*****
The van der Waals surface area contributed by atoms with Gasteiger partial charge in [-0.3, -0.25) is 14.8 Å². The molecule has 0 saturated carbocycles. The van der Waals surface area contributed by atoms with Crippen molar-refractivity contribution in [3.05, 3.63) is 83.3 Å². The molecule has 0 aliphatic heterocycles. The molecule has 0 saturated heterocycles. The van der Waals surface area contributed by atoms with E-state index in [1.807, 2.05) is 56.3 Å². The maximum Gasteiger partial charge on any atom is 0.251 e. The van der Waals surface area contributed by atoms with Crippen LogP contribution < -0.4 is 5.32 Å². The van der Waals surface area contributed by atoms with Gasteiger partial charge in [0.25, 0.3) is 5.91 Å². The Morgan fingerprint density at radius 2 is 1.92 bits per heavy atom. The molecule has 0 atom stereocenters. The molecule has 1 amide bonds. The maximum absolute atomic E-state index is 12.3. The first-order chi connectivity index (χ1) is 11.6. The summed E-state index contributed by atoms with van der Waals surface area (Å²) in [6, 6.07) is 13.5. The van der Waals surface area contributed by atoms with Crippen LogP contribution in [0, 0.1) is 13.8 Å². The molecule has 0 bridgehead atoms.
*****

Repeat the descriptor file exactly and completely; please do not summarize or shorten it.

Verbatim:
The van der Waals surface area contributed by atoms with Gasteiger partial charge in [-0.3, -0.25) is 14.8 Å². The molecule has 0 saturated carbocycles. The van der Waals surface area contributed by atoms with Crippen molar-refractivity contribution in [3.05, 3.63) is 83.3 Å². The molecule has 0 aliphatic heterocycles. The molecule has 0 saturated heterocycles. The van der Waals surface area contributed by atoms with E-state index in [1.807, 2.05) is 56.3 Å². The maximum Gasteiger partial charge on any atom is 0.251 e. The van der Waals surface area contributed by atoms with Crippen LogP contribution < -0.4 is 5.32 Å². The van der Waals surface area contributed by atoms with Gasteiger partial charge in [0.25, 0.3) is 5.91 Å². The Morgan fingerprint density at radius 2 is 1.92 bits per heavy atom. The molecule has 0 atom stereocenters. The molecule has 1 amide bonds. The maximum absolute atomic E-state index is 12.3. The first-order chi connectivity index (χ1) is 11.6. The summed E-state index contributed by atoms with van der Waals surface area (Å²) in [6, 6.07) is 13.5. The van der Waals surface area contributed by atoms with Crippen LogP contribution in [0, 0.1) is 13.8 Å². The molecule has 0 bridgehead atoms.